But at the same time, it is also true that I am able to write this in English because the British ruled over India and established a system of western education. It may have been for their own interests, but I am a beneficiary of that.

My conclusion is this: there is good and bad in this world. When it exists in the present, one fights the bad and tries to advance the good. When it is in the past, one learns about it and from it, so as to be able to derive useful lessons that can (hopefully) be incorporated in one’s own actions. One does not obsess about the wrongs committed in the past, because those who cannot get over the past are condemned to re-live it.


As I said above, we have come a long way from my childhood days when it comes to assessing historical figures. Talking of Canada, we have also come a long way from our Judeo-Christian roots, a fundamental tenet of which being the acknowledgement that all human beings are flawed and prone to the same failings. We were, therefore, warned against pointing a finger at others.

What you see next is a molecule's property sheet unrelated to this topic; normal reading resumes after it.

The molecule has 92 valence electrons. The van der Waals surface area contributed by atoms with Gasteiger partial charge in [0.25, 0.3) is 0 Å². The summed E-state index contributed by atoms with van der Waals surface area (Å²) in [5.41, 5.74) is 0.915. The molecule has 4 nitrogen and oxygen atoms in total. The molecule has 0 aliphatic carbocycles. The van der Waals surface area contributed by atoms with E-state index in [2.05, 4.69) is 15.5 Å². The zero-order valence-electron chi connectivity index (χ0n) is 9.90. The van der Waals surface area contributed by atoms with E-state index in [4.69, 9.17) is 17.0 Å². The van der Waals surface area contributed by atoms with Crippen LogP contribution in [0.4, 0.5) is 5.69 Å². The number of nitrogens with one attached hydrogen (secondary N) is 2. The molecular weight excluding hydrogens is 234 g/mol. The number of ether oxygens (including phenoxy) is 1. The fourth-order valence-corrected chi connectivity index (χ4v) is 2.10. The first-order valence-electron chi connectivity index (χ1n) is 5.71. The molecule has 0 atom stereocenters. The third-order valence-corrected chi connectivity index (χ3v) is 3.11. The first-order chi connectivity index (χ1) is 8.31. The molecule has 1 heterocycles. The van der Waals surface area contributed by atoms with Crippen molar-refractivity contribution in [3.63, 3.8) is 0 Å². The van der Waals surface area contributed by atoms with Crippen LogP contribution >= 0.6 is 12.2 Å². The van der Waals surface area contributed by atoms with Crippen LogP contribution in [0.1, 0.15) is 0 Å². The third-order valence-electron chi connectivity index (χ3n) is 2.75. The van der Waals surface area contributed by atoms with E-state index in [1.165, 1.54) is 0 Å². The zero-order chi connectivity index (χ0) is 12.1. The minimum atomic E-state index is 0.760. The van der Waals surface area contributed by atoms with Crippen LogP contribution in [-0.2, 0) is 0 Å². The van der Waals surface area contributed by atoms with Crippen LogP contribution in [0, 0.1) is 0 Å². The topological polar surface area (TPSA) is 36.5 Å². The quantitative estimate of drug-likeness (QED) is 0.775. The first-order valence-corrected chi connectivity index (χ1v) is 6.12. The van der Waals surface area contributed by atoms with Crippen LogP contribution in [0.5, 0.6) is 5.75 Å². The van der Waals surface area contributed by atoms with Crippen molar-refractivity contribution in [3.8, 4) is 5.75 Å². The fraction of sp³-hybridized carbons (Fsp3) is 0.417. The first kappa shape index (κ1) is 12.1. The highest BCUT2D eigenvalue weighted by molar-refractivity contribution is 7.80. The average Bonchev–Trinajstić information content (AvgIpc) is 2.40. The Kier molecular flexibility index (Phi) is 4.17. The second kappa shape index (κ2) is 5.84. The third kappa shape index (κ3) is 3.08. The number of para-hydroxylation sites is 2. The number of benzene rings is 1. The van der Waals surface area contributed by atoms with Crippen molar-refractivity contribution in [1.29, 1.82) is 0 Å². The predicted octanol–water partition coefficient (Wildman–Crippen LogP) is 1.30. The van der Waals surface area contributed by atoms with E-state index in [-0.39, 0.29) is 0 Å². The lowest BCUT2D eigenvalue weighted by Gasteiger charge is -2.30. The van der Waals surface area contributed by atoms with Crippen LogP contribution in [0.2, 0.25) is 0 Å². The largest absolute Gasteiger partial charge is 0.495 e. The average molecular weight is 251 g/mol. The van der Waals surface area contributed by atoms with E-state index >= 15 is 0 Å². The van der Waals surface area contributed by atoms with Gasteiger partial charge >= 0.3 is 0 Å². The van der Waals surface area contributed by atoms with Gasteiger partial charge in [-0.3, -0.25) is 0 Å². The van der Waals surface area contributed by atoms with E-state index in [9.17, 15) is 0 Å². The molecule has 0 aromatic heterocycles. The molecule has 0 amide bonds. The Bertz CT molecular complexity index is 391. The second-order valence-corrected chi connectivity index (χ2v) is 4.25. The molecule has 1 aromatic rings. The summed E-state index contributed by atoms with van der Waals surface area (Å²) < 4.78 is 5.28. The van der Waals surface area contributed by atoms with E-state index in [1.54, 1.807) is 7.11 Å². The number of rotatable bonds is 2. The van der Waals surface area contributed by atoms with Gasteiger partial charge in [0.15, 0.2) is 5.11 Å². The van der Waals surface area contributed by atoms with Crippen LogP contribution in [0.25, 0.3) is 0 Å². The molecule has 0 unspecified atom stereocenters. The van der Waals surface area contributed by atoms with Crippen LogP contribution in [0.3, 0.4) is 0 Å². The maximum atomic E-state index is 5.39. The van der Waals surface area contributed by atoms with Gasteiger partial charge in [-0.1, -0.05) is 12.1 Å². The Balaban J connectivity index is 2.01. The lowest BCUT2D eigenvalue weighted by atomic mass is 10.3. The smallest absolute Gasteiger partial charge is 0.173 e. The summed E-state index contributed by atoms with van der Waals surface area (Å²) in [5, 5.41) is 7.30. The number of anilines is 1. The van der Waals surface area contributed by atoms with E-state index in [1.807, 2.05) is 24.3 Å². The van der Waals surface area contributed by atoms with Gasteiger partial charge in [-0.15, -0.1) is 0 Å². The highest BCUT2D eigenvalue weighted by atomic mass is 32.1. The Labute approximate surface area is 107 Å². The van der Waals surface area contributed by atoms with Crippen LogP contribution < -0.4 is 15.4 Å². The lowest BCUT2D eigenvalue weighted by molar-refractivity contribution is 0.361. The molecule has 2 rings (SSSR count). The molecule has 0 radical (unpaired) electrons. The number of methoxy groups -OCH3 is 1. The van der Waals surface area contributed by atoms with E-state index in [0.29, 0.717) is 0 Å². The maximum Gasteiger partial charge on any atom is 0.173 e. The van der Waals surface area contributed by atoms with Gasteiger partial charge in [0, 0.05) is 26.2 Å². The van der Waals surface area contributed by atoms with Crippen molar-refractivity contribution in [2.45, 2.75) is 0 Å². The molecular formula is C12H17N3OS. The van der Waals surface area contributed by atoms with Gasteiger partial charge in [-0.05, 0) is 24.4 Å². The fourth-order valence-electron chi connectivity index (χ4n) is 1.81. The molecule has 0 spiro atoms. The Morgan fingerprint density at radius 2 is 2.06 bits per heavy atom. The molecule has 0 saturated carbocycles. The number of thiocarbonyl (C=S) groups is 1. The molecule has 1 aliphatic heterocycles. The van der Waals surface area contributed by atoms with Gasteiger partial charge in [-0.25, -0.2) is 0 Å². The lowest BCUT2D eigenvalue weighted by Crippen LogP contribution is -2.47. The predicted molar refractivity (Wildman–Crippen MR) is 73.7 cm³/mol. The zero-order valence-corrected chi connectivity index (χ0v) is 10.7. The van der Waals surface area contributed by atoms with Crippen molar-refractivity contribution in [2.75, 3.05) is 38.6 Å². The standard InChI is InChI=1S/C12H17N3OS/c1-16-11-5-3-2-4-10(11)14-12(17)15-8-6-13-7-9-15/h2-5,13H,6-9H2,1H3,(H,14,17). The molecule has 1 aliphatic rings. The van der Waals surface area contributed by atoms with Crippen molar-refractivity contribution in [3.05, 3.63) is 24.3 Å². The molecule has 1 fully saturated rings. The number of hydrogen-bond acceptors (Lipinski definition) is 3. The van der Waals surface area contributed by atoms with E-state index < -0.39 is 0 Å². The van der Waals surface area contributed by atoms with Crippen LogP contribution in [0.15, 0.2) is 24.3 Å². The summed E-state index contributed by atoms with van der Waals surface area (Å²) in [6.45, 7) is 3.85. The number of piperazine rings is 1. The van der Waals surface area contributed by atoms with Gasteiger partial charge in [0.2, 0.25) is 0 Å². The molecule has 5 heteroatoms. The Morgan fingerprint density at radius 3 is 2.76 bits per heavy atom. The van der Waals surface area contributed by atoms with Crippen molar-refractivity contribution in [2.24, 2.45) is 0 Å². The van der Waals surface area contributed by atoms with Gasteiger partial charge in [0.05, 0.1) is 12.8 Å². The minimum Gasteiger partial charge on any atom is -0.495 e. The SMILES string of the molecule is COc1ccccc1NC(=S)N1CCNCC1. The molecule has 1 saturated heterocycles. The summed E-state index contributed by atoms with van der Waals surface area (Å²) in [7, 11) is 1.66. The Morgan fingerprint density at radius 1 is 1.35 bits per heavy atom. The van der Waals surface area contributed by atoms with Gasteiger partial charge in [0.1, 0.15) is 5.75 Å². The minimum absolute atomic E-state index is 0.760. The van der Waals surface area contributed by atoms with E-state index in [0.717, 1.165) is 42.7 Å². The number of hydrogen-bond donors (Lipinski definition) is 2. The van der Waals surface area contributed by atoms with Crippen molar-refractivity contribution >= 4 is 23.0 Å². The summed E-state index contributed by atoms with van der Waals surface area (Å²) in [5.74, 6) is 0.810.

Over the last decade or so, however, an environment has been fostered that places a premium on the ability to point fingers at all kinds of persons, whether they are dead or alive. Those in the former category are easier targets because they are not around to defend themselves. Their physical existence is reduced to statues, and while these statues may serve to remind us of their existence, statues can’t speak or act. They can be easily toppled. And in the act of toppling them, we lose our ability to learn about our own past, and how we got here. We will then be free to repeat their mistakes – but perhaps not their achievements.